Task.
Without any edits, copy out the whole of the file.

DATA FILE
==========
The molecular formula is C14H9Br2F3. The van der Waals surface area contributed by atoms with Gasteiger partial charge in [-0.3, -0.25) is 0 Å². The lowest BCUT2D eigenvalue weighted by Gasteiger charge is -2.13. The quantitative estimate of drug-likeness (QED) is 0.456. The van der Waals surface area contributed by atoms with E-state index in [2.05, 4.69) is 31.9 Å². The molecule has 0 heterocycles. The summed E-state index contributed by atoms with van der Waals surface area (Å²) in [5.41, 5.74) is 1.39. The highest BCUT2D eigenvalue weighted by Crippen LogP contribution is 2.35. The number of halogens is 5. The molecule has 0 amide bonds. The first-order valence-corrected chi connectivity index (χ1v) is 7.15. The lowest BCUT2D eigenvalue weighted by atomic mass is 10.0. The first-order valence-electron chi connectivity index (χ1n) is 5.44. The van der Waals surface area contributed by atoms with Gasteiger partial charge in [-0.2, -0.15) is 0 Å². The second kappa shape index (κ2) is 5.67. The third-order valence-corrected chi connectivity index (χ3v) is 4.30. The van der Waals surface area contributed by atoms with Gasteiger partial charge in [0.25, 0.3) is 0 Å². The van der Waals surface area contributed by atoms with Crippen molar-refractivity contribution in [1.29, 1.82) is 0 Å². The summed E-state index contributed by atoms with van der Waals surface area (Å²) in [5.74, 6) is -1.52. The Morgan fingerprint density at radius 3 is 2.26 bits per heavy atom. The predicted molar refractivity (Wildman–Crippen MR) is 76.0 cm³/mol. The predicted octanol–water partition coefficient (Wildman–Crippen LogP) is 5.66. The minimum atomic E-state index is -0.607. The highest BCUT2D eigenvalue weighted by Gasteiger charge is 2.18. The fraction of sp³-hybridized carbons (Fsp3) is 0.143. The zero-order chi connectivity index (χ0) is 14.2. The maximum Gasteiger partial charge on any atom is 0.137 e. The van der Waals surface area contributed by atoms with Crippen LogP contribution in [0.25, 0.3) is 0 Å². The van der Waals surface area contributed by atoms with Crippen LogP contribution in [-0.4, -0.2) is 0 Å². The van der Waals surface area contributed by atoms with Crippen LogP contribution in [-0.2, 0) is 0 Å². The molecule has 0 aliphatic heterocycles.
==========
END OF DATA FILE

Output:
The molecular formula is C14H9Br2F3. The van der Waals surface area contributed by atoms with Gasteiger partial charge in [-0.3, -0.25) is 0 Å². The lowest BCUT2D eigenvalue weighted by Gasteiger charge is -2.13. The quantitative estimate of drug-likeness (QED) is 0.456. The van der Waals surface area contributed by atoms with E-state index in [2.05, 4.69) is 31.9 Å². The molecule has 0 heterocycles. The summed E-state index contributed by atoms with van der Waals surface area (Å²) in [5.41, 5.74) is 1.39. The highest BCUT2D eigenvalue weighted by Crippen LogP contribution is 2.35. The number of halogens is 5. The molecule has 0 amide bonds. The first-order valence-corrected chi connectivity index (χ1v) is 7.15. The lowest BCUT2D eigenvalue weighted by atomic mass is 10.0. The first-order valence-electron chi connectivity index (χ1n) is 5.44. The van der Waals surface area contributed by atoms with Gasteiger partial charge in [-0.2, -0.15) is 0 Å². The second kappa shape index (κ2) is 5.67. The third-order valence-corrected chi connectivity index (χ3v) is 4.30. The van der Waals surface area contributed by atoms with Gasteiger partial charge in [0.25, 0.3) is 0 Å². The van der Waals surface area contributed by atoms with Crippen molar-refractivity contribution in [1.29, 1.82) is 0 Å². The summed E-state index contributed by atoms with van der Waals surface area (Å²) in [5.74, 6) is -1.52. The Morgan fingerprint density at radius 3 is 2.26 bits per heavy atom. The predicted molar refractivity (Wildman–Crippen MR) is 76.0 cm³/mol. The predicted octanol–water partition coefficient (Wildman–Crippen LogP) is 5.66. The minimum atomic E-state index is -0.607. The highest BCUT2D eigenvalue weighted by Gasteiger charge is 2.18. The fraction of sp³-hybridized carbons (Fsp3) is 0.143. The zero-order chi connectivity index (χ0) is 14.2. The maximum Gasteiger partial charge on any atom is 0.137 e. The van der Waals surface area contributed by atoms with Crippen LogP contribution in [0.25, 0.3) is 0 Å². The van der Waals surface area contributed by atoms with Crippen LogP contribution in [-0.4, -0.2) is 0 Å². The van der Waals surface area contributed by atoms with Crippen LogP contribution in [-0.2, 0) is 0 Å². The molecule has 0 aliphatic heterocycles.